The Djulirri Rock Shelter in northern Australia is well known to fans of rock art. Archaeologists probing remote nooks and crannies of the shelter, however, have just discovered a prehistoric individual's secret obsession with a single bird, which the artist stenciled over and over again.
A Rare Find
The over 9,000-year-old bird stencils, featured in the latest issue of the journal Antiquity, are the first ancient stencils of whole birds ever documented, according to the researchers. "Small birds were usually not stenciled, so our find is unique," lead author Paul Tacon told Discovery News. "In recent times and for some people today, small birds are sometimes said to be spirits of ancestors and were not harmed. Perhaps this is why they were usually not stenciled."
A How-To Guide
"(To make a stencil) red ochre was mixed with water and put into the mouth," Tacon, a professor of archaeology and anthropology at Griffith University, explained. "The bird was held in place while the pigment was blown over and around it," he added. "The bird was then removed, leaving the negative image behind." In this photo, we can see several bird stencils on the ceiling of the shelter.
Rock Art Collection
Tacon and his team found five stencils of the bird -- believed to be a honeyeater -- on a remote panel within the Djulirri Rock Shelter, located in the Wellington Range of Australia's Northern Territory. Djulirri is regarded as being one of the top 10 rock art sites in the world. It currently exists on the clan estate of Ronald Lamilami (pictured here), one of Tacon's colleagues who was also a co-author of the paper.
More Than Birds
The panel in the rock shelter with the bird images is difficult to access and was "out of view from other parts of the rock shelter complex, unlike most of the other rock art at Djulirri," according to the researchers. In addition to the bird images, this panel also contains red, purple and yellow stencils of hands, fish and a stick figure.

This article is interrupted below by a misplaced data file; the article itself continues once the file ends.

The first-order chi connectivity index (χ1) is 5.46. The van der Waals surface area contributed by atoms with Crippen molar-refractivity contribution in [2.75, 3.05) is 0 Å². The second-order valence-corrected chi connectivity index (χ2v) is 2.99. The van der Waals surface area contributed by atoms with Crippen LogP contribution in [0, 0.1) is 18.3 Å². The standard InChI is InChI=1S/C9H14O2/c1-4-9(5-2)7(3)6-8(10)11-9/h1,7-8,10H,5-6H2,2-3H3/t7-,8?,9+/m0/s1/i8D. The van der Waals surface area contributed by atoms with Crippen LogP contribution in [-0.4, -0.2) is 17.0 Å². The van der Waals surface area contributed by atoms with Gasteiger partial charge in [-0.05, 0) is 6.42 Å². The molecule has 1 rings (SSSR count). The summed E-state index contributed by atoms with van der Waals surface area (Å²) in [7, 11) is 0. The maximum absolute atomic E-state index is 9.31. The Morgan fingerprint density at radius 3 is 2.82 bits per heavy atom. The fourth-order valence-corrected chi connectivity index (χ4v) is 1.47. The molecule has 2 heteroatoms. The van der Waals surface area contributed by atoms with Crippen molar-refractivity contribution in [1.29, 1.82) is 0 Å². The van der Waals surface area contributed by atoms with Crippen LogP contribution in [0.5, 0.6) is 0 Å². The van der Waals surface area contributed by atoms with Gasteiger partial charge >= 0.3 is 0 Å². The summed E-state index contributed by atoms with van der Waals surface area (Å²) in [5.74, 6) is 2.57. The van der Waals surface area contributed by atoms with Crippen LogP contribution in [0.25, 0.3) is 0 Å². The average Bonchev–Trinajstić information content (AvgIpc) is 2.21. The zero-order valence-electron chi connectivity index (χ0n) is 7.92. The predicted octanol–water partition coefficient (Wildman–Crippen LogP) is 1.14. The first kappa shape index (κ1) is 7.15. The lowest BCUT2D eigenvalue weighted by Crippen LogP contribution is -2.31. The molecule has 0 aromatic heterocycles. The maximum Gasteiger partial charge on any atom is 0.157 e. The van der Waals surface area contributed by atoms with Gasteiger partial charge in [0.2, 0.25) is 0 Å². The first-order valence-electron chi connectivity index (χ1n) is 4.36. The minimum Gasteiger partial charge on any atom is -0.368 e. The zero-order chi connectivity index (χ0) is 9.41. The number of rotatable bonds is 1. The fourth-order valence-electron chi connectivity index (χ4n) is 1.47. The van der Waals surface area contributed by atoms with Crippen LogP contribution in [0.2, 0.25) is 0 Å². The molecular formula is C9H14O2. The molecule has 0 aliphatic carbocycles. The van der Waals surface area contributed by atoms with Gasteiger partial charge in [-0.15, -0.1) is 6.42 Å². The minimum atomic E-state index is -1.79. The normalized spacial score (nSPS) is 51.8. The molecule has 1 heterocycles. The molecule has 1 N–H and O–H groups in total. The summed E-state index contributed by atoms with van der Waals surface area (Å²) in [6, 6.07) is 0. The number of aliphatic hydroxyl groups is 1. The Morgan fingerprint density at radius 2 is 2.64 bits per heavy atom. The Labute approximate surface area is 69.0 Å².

It's a mystery why the bird was stenciled so many times in one place. "It may have been a rare treat for dinner, someone's totem species, a personal marker, a bird raised as a pet, the result of a ritual, the product of an idle moment, a record of some significant event or an artistic innovation that never caught on," according to the researchers.
A Popular Pastime
"Australia will never cease to amaze us with the variety of its rock art," Jean Clottes told Discovery News. Clottes is one of the world's leading experts on cave and rock art and has co-authored over 300 scientific papers on related subjects. Clottes said stenciling was a popular form of art in early Australia, with hands, boomerangs and sticks usually serving as subjects.
Tacon and his team also note that stencils of emu feet and dingo paws have been found, along with stencils of various human body parts. The entire upper torso of one adult was stenciled at a Cape York site in northern Queensland. "In Cueva de las Manos (Argentina), birds' feet are stenciled, but this is the first time that whole bird stenciled images have been discovered," Clottes said. "As to knowing the precise meaning of those bird stencils, I agree with the authors' pessimism," he added. "They are, however, a testimony to the boundless ingenuity of humans and the extreme diversity of cultural manifestations."